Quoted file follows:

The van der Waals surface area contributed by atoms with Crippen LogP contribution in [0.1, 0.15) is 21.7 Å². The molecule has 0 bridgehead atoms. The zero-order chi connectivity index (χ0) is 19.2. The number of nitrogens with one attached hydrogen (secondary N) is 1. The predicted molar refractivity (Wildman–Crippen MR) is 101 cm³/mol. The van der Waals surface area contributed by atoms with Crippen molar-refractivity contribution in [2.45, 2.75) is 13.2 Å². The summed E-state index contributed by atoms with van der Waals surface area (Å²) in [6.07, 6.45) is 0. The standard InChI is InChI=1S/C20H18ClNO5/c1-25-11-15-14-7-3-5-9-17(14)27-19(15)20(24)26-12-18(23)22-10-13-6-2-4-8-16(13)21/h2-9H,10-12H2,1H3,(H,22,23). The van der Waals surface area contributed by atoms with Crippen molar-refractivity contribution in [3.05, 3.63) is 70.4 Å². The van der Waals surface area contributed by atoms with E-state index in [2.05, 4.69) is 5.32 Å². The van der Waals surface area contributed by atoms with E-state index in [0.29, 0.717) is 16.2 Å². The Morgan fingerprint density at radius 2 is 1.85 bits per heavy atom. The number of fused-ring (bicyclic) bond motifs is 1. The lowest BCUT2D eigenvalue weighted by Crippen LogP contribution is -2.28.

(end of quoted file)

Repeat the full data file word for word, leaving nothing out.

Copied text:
The van der Waals surface area contributed by atoms with Crippen LogP contribution in [0.1, 0.15) is 21.7 Å². The molecule has 0 bridgehead atoms. The zero-order chi connectivity index (χ0) is 19.2. The number of nitrogens with one attached hydrogen (secondary N) is 1. The predicted molar refractivity (Wildman–Crippen MR) is 101 cm³/mol. The van der Waals surface area contributed by atoms with Crippen molar-refractivity contribution in [2.45, 2.75) is 13.2 Å². The summed E-state index contributed by atoms with van der Waals surface area (Å²) in [6.07, 6.45) is 0. The standard InChI is InChI=1S/C20H18ClNO5/c1-25-11-15-14-7-3-5-9-17(14)27-19(15)20(24)26-12-18(23)22-10-13-6-2-4-8-16(13)21/h2-9H,10-12H2,1H3,(H,22,23). The van der Waals surface area contributed by atoms with Crippen molar-refractivity contribution in [3.05, 3.63) is 70.4 Å². The van der Waals surface area contributed by atoms with E-state index in [2.05, 4.69) is 5.32 Å². The van der Waals surface area contributed by atoms with E-state index in [0.29, 0.717) is 16.2 Å². The Morgan fingerprint density at radius 2 is 1.85 bits per heavy atom. The number of fused-ring (bicyclic) bond motifs is 1. The lowest BCUT2D eigenvalue weighted by Crippen LogP contribution is -2.28.